New York has joined a growing list of states which have enacted mandatory state-wide paid sick leave laws. As we reported in a prior alert, New York’s new paid sick leave requirement was originally included in the same bill that provided for emergency paid sick leave to employees who are subject to a quarantine or isolation order relating to coronavirus (COVID-19). The broader sick leave requirement was ultimately removed from the COVID-19 bill, but it was passed last week and signed into law on April 3, 2020 as a part of the state’s annual budget. The law will go into effect 180 days after passage, on September 30, 2020, and employees may begin taking sick leave accrued under this law on January 1, 2021.
Under the new law, employers are required to provide all employees with sick leave at their regular rates of pay, pursuant to the following schedule:
|Employee benefit, beginning January 1, 2021
Four (4) or fewer employees, and less than $1 million net income in previous tax year
Up to forty (40) hours of unpaid sick leave
Four (4) or fewer employees, and greater than $1 million net income in previous tax year
Up to forty (40) hours of paid sick leave
Five to ninety-nine (5-99) employees
Up to forty (40) hours of paid sick leave
One hundred or more (100+) employees
Up to fifty-six (56) hours of paid sick leave
Employers are permitted to provide employees with their full sick leave allotment at the beginning of the calendar year, or the leave can be provided on an accrual basis, provided that employees must accrue sick leave at a rate of not less than one hour per every thirty hours worked. Accruals will begin on September 30, 2020, or upon the employee’s commencement of employment, whichever is later. In addition, although all accrued but unused sick leave must be carried over year-to-year, an employer with fewer than one hundred employees will be permitted to limit an employee’s use of sick leave to forty (40) hours per calendar year, an employer with one hundred or more employees will be permitted to limit an employee’s use of sick leave to fifty-six (56) hours per calendar year, and no employer shall be required to pay out any accrued but unused sick leave upon an employee’s termination from employment.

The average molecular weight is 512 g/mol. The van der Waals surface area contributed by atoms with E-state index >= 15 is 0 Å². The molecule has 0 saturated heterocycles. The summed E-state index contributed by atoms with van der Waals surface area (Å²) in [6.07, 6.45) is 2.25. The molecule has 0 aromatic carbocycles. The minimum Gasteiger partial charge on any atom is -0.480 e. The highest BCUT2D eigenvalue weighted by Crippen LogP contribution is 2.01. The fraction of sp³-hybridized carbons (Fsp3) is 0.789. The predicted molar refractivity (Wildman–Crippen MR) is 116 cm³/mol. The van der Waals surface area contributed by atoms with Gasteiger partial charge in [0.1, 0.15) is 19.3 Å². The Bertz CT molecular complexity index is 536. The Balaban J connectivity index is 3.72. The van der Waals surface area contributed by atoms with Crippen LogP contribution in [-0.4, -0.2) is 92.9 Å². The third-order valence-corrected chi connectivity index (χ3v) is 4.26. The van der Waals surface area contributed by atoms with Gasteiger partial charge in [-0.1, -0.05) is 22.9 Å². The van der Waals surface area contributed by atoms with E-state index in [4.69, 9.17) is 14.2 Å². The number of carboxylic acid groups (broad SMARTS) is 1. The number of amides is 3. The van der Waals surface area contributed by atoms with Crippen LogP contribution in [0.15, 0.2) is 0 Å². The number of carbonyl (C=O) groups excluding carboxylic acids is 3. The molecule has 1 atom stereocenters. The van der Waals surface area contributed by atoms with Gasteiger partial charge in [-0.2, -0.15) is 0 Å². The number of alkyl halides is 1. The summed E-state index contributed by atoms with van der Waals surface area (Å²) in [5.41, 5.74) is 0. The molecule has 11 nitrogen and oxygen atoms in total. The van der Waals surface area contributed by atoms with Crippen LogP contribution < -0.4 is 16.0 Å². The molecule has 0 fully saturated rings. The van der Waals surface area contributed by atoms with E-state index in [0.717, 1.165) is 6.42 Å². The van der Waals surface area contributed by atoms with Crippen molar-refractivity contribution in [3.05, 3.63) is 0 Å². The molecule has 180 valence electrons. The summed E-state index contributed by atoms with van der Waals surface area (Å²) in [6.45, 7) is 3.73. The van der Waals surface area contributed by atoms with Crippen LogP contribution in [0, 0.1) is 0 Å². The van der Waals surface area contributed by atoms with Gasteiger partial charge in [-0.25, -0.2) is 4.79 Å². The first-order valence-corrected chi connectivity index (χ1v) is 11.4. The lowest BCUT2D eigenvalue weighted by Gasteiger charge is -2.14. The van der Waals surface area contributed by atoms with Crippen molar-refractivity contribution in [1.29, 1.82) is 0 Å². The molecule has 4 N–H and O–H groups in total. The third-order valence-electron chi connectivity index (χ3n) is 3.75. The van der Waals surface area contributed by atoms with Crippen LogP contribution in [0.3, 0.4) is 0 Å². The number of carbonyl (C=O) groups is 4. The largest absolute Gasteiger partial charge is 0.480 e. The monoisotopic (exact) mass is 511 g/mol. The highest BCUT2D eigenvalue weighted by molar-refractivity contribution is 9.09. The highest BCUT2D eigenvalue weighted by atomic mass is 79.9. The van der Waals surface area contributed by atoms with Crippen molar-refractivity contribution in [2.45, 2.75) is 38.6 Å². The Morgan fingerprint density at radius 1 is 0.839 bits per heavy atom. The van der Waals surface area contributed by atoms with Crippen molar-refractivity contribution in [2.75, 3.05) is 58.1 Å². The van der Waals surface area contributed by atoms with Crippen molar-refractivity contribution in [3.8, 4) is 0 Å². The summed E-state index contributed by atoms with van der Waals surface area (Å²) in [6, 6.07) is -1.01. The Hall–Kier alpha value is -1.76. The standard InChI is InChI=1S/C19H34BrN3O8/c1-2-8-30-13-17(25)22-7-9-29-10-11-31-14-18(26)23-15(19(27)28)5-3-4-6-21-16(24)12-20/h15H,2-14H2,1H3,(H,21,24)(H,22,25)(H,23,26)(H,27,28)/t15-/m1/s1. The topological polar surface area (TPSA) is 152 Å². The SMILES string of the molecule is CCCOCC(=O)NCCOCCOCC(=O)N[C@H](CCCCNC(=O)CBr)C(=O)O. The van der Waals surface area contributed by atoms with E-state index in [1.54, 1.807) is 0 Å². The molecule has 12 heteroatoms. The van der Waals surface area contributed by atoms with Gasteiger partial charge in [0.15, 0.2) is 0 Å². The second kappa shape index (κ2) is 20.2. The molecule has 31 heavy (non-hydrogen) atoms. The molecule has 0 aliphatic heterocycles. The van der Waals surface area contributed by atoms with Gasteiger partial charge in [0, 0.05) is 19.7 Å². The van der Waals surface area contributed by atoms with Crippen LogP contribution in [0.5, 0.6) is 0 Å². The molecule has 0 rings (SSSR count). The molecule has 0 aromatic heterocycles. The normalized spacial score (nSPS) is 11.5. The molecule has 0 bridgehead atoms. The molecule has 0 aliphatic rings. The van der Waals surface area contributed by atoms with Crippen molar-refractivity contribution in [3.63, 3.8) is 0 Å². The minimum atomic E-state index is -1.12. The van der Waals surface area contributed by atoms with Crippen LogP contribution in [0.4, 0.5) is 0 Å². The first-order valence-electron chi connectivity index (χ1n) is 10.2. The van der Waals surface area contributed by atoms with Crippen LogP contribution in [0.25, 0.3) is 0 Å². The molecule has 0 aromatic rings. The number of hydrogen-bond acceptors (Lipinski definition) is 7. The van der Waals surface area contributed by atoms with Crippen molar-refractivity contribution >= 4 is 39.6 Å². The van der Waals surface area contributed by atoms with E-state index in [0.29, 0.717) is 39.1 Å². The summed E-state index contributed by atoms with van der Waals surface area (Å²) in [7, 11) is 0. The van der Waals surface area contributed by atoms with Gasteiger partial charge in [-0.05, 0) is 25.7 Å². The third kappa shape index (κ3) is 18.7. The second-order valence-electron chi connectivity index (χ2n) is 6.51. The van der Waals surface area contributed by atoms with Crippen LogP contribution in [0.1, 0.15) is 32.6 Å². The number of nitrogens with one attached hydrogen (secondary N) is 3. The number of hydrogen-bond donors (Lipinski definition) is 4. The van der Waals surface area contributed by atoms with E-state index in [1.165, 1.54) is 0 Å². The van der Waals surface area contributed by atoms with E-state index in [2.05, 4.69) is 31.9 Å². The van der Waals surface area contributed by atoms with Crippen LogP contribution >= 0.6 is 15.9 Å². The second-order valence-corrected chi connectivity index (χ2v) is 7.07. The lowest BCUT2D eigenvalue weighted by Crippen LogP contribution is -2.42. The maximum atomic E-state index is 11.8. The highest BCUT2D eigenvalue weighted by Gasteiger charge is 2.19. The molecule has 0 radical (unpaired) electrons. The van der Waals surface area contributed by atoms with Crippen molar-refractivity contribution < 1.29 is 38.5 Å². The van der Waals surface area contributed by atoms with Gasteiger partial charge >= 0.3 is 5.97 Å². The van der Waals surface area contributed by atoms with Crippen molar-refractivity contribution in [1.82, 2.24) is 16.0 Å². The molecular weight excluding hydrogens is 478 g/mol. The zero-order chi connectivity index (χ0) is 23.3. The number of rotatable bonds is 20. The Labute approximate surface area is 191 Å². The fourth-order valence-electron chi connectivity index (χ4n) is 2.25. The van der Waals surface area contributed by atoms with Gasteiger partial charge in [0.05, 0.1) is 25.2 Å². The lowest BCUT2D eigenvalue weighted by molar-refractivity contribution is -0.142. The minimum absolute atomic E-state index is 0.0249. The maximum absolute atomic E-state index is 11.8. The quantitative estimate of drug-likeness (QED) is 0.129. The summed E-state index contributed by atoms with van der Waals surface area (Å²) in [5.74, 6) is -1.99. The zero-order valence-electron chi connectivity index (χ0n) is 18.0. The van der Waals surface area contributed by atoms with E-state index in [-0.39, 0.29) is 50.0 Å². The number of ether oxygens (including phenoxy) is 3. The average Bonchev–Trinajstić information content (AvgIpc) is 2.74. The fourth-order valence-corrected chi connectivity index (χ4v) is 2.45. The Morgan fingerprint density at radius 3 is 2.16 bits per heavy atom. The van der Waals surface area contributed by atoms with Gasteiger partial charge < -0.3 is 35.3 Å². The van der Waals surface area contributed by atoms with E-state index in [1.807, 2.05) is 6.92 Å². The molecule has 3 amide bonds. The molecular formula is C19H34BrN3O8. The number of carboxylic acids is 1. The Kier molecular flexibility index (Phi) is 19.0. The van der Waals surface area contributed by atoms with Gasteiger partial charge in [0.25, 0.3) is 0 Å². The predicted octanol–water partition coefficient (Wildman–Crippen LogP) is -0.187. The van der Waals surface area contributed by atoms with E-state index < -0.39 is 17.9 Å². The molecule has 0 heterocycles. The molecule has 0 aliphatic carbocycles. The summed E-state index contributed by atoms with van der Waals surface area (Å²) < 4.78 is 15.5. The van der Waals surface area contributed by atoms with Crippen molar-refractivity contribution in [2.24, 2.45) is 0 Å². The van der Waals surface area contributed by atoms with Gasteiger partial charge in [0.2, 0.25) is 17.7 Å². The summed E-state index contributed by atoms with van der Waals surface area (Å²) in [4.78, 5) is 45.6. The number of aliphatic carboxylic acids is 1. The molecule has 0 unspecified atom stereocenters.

Employees may use this job-protected leave for:
- a mental or physical illness, injury, or health condition of the employee or the employee’s family member, regardless of whether the illness, injury, or condition has been diagnosed or requires care at the time of the leave request;
- the diagnosis, care, or treatment of a mental or physical illness, injury, or health condition of the employee or the employee’s family member; or
- an absence from work for designated reasons due to the employee or the employee’s family member being the victim of domestic violence, a family offense, a sexual offense, stalking, or human trafficking.
For purposes of the statute, a family member includes an employee’s child (including a biological, adopted, or foster child; a legal ward; or a child of an employee standing in loco parentis), spouse, domestic partner, parent (including a biological, foster, step- or adoptive parent, legal guardian, or person who stood in loco parentis when the employee was a minor child), sibling, grandchild, or grandparent, as well as the child or parent of an employee’s spouse or domestic partner.
Nothing in the statute prevents employers who provide sick leave on a more generous basis than that required from continuing to do so, provided their sick-leave policies meet the minimum requirements of the statute, and employees are permitted to use such leave for the purposes set forth above. Similarly, employers with existing sick-leave or time-off policies that meet or exceed the statutory accrual, carryover, and use requirements will not be required to provide any additional leave to employees as a result of the statute. Lastly, the statute also does not diminish the provisions of any other local sick leave law (including the New York City Earned Sick and Safe Time Act), and the statute permits New York City to enact and enforce additional legislation that meets or exceeds the standards of the statute.
The law vests the New York State Department of Labor with the authority to promulgate rules and regulations to support the new law, including regulations and guidance setting standards for the accrual, use, payment, and eligibility criteria for leave under the new law. Accordingly, there will likely be significant developments relating to the interpretation and implementation of the law over the course of the six months leading up to the effective date of the new requirement.